Crocosmia (Crocosmia x crocosmiiflora), also known as copper tip or falling stars, is a low-maintenance perennial that will add color and beauty to the summer flower bed. Although the blooms are beautiful in flower beds or borders, crocosmia blooms also make gorgeous dried flowers and can be enjoyed long after summer has passed. Silica gel or a mixture of borax and cornmeal make excellent drying agents. Silica gel, which can be purchased in craft shops, is more expensive, but will dry the crocosmia quickly. The borax mixture will work just as well but will take several days longer.
Cut crocosmia blooms in the cool of the day, shortly after any moisture has evaporated. Crocosmia should be cut when the buds have just barely opened, as the blooms will continue to open after the flowers are picked. Choose the best blooms in the garden, free of disease or insect damage. Any flaws will show up more once the crocosmia blooms are dried. Leave a few inches of stem attached to the bloom.
Place 1 to 2 inches of silica gel in the bottom of an airtight plastic container. Lay the crocosmia flowers face up on top of the silica gel, with the blooms not touching. If you choose, you can use a combination of half borax and half white cornmeal instead of silica gel. The process is identical, except that when drying crocosmia in the borax mixture, a cardboard box should be used instead of a plastic container.
Sift the silica gel or borax mixture around the flower petals and stems until the flowers are completely covered. Make sure the petals are in a natural position, and supported by the silica gel or borax mixture. Jiggle or tap the box gently to settle the flowers, and if necessary, add more of the silica gel or borax mixture.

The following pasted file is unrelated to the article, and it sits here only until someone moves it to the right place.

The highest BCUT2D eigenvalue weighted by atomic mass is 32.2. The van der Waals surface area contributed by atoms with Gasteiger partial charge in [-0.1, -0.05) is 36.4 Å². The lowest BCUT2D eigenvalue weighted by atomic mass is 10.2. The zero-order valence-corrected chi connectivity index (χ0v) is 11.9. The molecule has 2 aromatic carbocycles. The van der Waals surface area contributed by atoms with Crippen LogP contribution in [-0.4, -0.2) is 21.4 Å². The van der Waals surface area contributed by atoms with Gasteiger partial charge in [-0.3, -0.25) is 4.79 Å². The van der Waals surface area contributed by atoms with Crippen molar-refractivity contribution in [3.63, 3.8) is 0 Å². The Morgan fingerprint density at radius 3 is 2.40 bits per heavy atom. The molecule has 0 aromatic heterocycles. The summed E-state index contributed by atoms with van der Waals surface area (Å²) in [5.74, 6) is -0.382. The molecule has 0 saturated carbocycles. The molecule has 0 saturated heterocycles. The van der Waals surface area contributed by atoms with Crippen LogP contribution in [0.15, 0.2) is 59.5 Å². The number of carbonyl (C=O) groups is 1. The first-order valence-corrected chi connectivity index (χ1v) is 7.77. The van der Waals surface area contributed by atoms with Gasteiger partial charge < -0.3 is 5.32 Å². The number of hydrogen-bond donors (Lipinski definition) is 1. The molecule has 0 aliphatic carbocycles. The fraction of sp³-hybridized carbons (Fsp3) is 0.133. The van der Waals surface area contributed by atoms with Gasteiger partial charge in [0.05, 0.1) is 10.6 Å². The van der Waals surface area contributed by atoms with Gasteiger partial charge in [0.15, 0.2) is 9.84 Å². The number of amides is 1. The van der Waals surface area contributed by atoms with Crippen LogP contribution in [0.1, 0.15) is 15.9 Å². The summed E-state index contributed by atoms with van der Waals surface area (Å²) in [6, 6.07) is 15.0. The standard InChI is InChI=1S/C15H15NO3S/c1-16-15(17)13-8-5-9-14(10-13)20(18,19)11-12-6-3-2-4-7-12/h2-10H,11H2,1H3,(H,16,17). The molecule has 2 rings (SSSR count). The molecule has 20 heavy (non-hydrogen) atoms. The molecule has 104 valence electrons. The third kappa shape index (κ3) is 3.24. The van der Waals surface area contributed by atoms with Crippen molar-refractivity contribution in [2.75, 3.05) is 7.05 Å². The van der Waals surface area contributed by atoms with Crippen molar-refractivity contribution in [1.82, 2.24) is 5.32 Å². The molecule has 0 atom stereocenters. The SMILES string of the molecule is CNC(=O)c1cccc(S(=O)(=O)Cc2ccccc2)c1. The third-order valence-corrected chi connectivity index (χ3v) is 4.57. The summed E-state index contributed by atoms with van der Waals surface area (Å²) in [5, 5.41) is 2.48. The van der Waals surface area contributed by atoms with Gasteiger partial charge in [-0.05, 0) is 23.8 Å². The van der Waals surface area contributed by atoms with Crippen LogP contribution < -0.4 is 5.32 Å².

Put the lid securely on the plastic container. If you use a borax mixture, the cardboard box should remain open. Place the crocosmia in a warm, dry place.
Check the crocosmia regularly, as crocosmia can take three to seven days to dry in silica gel and 14 to 21 days in a borax mixture. The crocosmia should be completely dry, but not brittle.
Remove the crocosmia carefully from the silica gel or borax mixture by lifting the flowers carefully with your hands. Shake off the excess silica gel or borax mixture carefully, then brush off what still remains with a soft paintbrush.
Spread a layer of white tissue paper in a cardboard box or a plastic container. Place the dry crocosmia blooms on the tissue paper, and arrange the crocosmia so the flowers aren't touching. Place another layer of tissue paper over the top. If desired, add a second layer of crocosmia, covered by tissue paper, but don't store the crocosmia more than two layers deep. Cover the container, and store the container in a cool, dry room.